Whether or not you believe in the Earth’s accelerating climate change, a Climate Vulnerability Assessment (CVA) can be a useful tool for evaluating your facility’s preparedness for natural hazards. The purpose of a CVA is to assess the potential for natural climate risks associated with the local environment and to develop an understanding of how these risks might impact a property. A CVA helps to guide building owners or management teams to better plan for climate events that could cause physical damage or disrupt day-to-day operations of the asset.
Climate Vulnerability Assessments can help evaluate your facility’s risk and preparedness for natural hazards.
As climate change has come to the forefront of the commercial real estate industry, CVAs are becoming ever more important. Investors, mortgage lenders, insurers and even tenants are ramping up their awareness of climate risks and the potential profound impacts natural hazards may have on their physical assets. Underwriting and credit decisions are now taking into consideration these types of risk. For higher risk properties, risk mitigation may be required in advance of closing in order to secure more favorable rates.
According to the U.S. Department of Energy (DOE), credit rating agencies such as Moody’s and Standard & Poor’s are integrating climate risks into their ratings, resulting in public and private sector debt issuers having their credit grade reduced (or potentially increased) depending on how risks are managed. Insurance industries are also increasingly incorporating climate- and resilience-related risk into property insurance pricing and availability. Commercial real estate investors and other stakeholders have increasingly pushed for companies to disclose information related to environmental, social, and governance (ESG) performance, with climate resiliency included in the “E” portion of ESG. In fact, GRESB, one of the most well-known real estate ESG and sustainability evaluation firms, has their own climate risk platform to help understand and benchmark an asset’s exposure to physical climate risks. For funding resiliency strategies, commercial property assessed clean energy (C-PACE) financing programs in many US jurisdictions now include a range of required climate mitigation, adaptation, and other resilience measures.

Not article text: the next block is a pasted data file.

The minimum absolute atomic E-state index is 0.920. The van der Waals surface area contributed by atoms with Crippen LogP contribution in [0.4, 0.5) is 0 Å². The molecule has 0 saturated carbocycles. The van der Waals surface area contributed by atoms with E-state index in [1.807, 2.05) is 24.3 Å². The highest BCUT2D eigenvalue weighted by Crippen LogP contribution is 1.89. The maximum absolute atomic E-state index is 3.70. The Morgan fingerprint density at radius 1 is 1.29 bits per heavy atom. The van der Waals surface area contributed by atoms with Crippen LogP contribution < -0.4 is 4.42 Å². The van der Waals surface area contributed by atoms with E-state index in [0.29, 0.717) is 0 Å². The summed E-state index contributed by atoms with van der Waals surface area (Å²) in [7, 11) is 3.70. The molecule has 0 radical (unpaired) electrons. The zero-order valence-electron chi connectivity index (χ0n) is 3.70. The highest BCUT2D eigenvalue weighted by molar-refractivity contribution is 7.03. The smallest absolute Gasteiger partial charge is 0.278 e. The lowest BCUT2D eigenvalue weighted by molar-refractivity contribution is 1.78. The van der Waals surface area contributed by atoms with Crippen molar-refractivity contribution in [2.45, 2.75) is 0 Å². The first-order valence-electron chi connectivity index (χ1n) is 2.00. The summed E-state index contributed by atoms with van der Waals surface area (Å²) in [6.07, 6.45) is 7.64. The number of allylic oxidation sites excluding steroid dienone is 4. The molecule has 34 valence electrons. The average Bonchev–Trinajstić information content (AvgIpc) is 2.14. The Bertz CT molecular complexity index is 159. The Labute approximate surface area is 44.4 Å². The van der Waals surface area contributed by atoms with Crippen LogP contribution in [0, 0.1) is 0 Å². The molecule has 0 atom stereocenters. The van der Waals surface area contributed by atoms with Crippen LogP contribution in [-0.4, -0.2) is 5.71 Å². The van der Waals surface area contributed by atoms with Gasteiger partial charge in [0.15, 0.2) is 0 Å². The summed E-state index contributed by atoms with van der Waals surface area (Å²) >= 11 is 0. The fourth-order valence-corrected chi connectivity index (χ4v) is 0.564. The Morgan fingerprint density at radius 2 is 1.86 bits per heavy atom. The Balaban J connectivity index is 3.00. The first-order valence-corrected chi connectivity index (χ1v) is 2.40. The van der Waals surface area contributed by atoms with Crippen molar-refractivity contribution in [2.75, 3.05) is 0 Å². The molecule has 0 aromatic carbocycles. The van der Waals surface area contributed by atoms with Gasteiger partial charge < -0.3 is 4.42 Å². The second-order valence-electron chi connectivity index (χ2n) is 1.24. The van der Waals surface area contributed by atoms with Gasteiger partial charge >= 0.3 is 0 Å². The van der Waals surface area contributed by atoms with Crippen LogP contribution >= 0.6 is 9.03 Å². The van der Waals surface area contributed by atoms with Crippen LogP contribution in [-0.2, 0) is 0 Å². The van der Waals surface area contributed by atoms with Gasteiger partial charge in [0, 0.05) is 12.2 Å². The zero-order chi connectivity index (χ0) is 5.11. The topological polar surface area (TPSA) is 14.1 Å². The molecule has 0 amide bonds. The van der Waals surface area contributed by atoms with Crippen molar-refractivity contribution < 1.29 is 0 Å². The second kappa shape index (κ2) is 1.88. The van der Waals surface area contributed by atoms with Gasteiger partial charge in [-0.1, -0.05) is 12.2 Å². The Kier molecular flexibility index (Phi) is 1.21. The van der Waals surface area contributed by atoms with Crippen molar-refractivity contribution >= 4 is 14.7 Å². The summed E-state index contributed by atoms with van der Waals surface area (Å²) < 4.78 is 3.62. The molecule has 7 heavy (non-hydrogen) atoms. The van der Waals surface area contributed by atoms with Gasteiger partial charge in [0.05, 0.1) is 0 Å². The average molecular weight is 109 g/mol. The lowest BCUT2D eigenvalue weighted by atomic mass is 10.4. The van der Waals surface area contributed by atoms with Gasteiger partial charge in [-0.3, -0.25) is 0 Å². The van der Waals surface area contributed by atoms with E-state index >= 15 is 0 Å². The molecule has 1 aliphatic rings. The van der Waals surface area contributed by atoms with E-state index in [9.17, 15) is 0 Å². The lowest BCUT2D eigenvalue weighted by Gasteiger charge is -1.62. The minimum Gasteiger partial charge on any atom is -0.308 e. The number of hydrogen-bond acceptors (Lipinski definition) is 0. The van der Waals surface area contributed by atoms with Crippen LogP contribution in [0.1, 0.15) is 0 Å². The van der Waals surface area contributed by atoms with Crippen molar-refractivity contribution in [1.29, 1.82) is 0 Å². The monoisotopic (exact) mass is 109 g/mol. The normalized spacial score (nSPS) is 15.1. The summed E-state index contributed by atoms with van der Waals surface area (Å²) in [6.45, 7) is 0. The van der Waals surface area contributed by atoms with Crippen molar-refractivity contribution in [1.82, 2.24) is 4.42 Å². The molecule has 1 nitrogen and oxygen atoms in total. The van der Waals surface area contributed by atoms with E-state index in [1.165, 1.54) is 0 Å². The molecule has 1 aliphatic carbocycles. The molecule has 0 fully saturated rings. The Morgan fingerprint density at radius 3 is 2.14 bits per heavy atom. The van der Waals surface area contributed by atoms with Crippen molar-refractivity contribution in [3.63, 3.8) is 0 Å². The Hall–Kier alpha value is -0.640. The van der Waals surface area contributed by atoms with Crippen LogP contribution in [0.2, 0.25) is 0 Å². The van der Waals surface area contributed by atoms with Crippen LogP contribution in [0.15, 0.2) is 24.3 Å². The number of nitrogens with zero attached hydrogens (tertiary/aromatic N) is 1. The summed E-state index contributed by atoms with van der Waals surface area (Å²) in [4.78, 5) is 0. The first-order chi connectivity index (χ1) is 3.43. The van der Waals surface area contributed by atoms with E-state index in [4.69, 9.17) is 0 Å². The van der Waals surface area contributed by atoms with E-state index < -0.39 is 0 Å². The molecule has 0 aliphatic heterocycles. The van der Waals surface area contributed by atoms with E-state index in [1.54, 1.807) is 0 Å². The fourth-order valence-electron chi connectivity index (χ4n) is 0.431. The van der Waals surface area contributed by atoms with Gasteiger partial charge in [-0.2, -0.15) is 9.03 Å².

Including Evaluations during Real Estate Due Diligence
Many of the factors mentioned above have created a movement to include a CVA or similar evaluation during the real estate due diligence period.
There are several publicly available resources to assist with the identification of potential risks of a variety of natural hazards. The most common resources are data applications published by Federal Emergency Management Agency (FEMA), the Department of Commerce’s National Oceanic and Atmospheric Administration (NOAA) and the Department of the Interior (DOI), to name a few.
In 2021, FEMA introduced the full application of its National Risk Index application. The National Risk Index as defined by FEMA, “is a dataset and online tool to help illustrate the U.S. communities most at risk for natural hazards. The Risk Index leverages available source data for natural hazard and community risk factors to develop a baseline relative risk measurement for each county and census tract in the U.S.” This invaluable tool can be used as a baseline to evaluate local climate risks such as flooding, extreme cold, extreme heat, extreme weather (such as lightning, tornadoes or hail events), geological (such as earthquakes, landslides or volcanic activity), and wildfires. Scores are presented both quantitatively (from 0 to 100) and also qualitatively (ranging from “Very Low” to “Very High”). Each of these respectable resources can be used individually or collectively to develop an informed assessment of various potential climate risks.
At VERTEX we can help to not only evaluate the risk of location-specific natural hazards but also identify their potential impact on your specific facility. In general, we apply a four-step process:
Step 1: Explore Potential Hazards – research location-based climate hazards
Step 2: Assess Vulnerability & Risks – based specifically on the characteristics of the subject facility
Step 3: Evaluate Resilience Strategies – potential building system retrofit options or upgrades
Step 4: Estimate Costs for Action – value capital improvement projects
A CVA can assist with planning and withstanding the impact of extreme climate events.